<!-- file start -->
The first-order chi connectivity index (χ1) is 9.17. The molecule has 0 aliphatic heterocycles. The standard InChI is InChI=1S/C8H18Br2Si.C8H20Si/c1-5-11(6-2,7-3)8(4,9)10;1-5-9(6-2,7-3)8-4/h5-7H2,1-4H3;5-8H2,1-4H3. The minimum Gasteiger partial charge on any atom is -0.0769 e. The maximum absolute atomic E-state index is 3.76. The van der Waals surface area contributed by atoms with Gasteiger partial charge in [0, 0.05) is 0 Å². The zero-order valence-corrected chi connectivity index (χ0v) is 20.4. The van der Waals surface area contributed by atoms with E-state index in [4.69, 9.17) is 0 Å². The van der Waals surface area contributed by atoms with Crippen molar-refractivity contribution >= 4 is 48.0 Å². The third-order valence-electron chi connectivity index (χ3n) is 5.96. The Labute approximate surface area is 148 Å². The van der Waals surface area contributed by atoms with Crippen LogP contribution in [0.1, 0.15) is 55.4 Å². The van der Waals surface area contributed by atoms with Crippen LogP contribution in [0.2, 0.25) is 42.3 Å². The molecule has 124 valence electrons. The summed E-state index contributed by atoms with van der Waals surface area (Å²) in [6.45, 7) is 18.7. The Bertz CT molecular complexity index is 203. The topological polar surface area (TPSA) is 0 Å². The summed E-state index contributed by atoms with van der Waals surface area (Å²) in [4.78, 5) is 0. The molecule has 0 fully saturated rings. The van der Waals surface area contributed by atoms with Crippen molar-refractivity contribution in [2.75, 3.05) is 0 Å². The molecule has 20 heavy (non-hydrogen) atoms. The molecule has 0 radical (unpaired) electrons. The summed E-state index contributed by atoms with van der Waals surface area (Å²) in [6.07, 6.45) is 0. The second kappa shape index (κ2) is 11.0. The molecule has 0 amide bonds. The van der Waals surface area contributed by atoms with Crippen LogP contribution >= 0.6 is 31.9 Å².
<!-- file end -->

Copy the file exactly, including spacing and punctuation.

The first-order chi connectivity index (χ1) is 9.17. The molecule has 0 aliphatic heterocycles. The standard InChI is InChI=1S/C8H18Br2Si.C8H20Si/c1-5-11(6-2,7-3)8(4,9)10;1-5-9(6-2,7-3)8-4/h5-7H2,1-4H3;5-8H2,1-4H3. The minimum Gasteiger partial charge on any atom is -0.0769 e. The maximum absolute atomic E-state index is 3.76. The van der Waals surface area contributed by atoms with Gasteiger partial charge in [0, 0.05) is 0 Å². The zero-order valence-corrected chi connectivity index (χ0v) is 20.4. The van der Waals surface area contributed by atoms with E-state index in [4.69, 9.17) is 0 Å². The van der Waals surface area contributed by atoms with Crippen molar-refractivity contribution >= 4 is 48.0 Å². The third-order valence-electron chi connectivity index (χ3n) is 5.96. The Labute approximate surface area is 148 Å². The van der Waals surface area contributed by atoms with Crippen LogP contribution in [0.1, 0.15) is 55.4 Å². The van der Waals surface area contributed by atoms with Crippen LogP contribution in [0.2, 0.25) is 42.3 Å². The molecule has 124 valence electrons. The summed E-state index contributed by atoms with van der Waals surface area (Å²) in [6.45, 7) is 18.7. The Bertz CT molecular complexity index is 203. The topological polar surface area (TPSA) is 0 Å². The summed E-state index contributed by atoms with van der Waals surface area (Å²) in [4.78, 5) is 0. The molecule has 0 fully saturated rings. The van der Waals surface area contributed by atoms with Crippen molar-refractivity contribution in [2.75, 3.05) is 0 Å². The molecule has 20 heavy (non-hydrogen) atoms. The molecule has 0 radical (unpaired) electrons. The summed E-state index contributed by atoms with van der Waals surface area (Å²) in [6.07, 6.45) is 0. The second kappa shape index (κ2) is 11.0. The molecule has 0 amide bonds. The van der Waals surface area contributed by atoms with Crippen LogP contribution >= 0.6 is 31.9 Å².